Home Institution

Oberlin College

Publication Date

Spring 2009

Program Name

Tunisia: Popular Culture and Globalization in the Arab World


Introduction (excerpt)

In this paper I will explore how contemporary Tunisian musicians have engaged with and adopted various “foreign” or “external” musics by melded them in myriad intricate and often controversial ways with the tunes, rhythms, and symbolic meanings of their own historically local musics. Equally, or perhaps more importantly, I will address how audiences throughout Tunisia have received these musical “fusion” projects and movements and will touch upon the responses of Tunisian diasporic communities and cosmopolitan cultural formations within and beyond the borders of the country.

I will present two case studies, the work of Anouar Brahem and the group “Kantara,” a musician and an ensemble, respectively, that define themselves as Tunisian and their musics as distinct mixtures of Tunisian and various other inter-state genres. In detailing these two individual examples of current projects, I hope to set bases for comparison and generalization about musical hybridity between genres, bridging of the local and the inter-state, and transcending “old” and “new” in present-day Tunisia.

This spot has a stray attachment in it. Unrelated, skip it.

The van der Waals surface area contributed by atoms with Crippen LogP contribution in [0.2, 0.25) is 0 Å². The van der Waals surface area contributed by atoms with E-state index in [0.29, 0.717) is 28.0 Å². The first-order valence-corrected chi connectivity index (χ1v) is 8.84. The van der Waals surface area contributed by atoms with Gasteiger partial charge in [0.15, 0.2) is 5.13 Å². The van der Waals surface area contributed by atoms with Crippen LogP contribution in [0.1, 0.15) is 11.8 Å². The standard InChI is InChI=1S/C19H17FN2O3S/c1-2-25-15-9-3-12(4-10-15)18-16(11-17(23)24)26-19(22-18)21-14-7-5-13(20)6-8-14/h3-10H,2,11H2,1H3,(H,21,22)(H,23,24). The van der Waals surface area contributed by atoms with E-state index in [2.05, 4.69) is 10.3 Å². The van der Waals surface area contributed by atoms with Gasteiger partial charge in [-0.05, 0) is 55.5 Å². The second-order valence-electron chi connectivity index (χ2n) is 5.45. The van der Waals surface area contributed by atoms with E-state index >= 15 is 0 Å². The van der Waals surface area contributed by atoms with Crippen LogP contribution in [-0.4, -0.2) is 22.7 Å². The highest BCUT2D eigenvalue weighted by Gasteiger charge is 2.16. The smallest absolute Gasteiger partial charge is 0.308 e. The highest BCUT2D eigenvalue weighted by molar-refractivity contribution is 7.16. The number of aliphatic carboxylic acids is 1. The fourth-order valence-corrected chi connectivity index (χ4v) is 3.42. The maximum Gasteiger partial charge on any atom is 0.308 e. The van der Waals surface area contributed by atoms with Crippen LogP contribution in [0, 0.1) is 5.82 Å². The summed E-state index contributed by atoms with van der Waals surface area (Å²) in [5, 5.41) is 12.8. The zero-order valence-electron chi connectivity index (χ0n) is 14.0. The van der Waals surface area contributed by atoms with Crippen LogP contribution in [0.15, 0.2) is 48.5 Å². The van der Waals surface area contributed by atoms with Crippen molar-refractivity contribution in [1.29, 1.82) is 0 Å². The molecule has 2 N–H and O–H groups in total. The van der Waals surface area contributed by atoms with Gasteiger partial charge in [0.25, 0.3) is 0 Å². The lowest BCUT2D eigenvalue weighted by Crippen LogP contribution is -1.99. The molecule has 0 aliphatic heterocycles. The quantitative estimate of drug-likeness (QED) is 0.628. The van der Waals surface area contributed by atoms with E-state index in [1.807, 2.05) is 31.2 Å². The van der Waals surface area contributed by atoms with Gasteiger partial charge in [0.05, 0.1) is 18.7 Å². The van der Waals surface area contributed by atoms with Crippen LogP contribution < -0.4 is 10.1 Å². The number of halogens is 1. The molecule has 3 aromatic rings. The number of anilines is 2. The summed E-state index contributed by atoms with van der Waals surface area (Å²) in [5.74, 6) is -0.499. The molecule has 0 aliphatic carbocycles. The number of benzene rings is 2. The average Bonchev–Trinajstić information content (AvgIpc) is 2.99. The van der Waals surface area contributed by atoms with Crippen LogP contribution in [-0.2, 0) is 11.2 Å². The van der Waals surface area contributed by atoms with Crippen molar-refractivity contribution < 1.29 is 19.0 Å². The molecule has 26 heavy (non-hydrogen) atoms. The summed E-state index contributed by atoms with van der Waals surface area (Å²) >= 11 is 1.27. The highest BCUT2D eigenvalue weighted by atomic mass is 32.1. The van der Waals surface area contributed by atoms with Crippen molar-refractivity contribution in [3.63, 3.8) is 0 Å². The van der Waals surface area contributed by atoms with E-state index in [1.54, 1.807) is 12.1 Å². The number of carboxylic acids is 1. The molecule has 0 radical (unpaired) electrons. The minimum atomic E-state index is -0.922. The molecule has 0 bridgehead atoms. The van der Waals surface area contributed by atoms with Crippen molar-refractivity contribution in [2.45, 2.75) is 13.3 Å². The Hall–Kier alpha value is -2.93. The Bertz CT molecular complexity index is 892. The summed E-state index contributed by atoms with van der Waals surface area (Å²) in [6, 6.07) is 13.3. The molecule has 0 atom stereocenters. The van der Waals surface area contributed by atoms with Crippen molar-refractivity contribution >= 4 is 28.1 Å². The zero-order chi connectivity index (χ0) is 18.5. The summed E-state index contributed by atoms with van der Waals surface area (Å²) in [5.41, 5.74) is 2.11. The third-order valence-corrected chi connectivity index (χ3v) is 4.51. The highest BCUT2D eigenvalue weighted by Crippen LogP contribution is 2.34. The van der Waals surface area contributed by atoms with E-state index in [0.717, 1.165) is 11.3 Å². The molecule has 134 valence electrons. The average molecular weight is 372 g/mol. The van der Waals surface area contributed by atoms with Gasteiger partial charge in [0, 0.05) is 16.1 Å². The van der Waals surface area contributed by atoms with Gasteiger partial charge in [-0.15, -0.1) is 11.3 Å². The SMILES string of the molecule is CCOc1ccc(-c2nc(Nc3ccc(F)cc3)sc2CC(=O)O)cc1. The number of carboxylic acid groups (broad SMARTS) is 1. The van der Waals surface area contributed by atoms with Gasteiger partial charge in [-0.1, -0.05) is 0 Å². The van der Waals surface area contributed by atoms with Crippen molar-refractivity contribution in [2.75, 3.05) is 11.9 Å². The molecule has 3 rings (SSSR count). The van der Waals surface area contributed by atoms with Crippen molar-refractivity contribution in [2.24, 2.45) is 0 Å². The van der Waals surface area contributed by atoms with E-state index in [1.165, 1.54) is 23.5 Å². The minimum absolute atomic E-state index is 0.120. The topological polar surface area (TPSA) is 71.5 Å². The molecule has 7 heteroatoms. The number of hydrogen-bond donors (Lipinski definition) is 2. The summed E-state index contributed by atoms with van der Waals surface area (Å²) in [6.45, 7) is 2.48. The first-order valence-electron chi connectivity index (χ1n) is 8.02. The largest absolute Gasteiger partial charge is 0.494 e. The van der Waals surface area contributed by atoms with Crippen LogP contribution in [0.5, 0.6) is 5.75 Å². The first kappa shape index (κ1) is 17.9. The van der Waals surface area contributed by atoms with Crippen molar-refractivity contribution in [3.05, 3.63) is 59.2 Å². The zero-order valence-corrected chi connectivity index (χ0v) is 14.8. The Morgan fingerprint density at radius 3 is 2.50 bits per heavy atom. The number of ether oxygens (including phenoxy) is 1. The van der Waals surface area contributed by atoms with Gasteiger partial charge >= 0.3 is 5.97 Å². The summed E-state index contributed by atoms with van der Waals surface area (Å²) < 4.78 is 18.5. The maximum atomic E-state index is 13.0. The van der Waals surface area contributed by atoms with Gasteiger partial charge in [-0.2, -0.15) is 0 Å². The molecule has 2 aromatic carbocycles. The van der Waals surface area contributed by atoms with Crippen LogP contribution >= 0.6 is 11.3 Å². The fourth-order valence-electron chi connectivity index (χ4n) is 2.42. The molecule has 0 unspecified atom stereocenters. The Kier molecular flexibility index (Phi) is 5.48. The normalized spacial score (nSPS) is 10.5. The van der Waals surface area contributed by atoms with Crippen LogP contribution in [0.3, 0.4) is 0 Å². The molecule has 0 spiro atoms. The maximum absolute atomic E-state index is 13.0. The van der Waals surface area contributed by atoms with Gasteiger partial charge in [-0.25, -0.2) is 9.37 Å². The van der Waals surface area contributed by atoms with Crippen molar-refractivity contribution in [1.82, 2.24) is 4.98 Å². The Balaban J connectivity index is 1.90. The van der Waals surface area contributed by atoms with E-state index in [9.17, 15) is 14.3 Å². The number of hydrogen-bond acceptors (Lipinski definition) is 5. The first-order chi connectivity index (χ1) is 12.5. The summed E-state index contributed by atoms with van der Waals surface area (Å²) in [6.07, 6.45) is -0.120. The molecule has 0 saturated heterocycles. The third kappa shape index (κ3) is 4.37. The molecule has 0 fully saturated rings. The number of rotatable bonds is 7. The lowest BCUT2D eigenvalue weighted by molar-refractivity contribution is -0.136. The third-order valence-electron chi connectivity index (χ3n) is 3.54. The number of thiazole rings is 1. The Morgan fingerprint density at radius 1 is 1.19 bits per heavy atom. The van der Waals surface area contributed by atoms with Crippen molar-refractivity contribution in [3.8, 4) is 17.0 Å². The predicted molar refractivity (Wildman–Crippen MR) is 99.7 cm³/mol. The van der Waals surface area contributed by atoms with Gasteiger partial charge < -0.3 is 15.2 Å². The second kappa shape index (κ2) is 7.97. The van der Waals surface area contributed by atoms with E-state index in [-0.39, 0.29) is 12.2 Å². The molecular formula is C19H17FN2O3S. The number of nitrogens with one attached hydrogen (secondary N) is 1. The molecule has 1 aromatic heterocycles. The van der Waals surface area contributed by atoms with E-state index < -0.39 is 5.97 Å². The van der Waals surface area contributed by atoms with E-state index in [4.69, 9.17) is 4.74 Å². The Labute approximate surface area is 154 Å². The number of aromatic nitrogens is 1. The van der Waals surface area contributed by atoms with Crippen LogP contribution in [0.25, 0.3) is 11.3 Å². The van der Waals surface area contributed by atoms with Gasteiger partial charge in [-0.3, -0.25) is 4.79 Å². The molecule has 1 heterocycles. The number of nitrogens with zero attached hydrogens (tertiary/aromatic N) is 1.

These two case studies will act as means of contextualizing for questions most fundamental to an understanding of contemporary hybrid music in Tunisia: what does “fusion” mean to musicians and audiences that enjoy or despise the concept and practice of “fusion,” and how does this definition reflect and shape Tunisian identities? How do Tunisian musicians who identify themselves as creators of “fusion music” define and frame what they see as their genre? What is the role, if any, of fusion music in shaping the embodiments and implications of being Tunisian, looking both inwardly and outwardly towards the east and the west, in an age of “global stereo,” an age where lightening-speed trans-state musical dialogue has become commonplace?




Article Location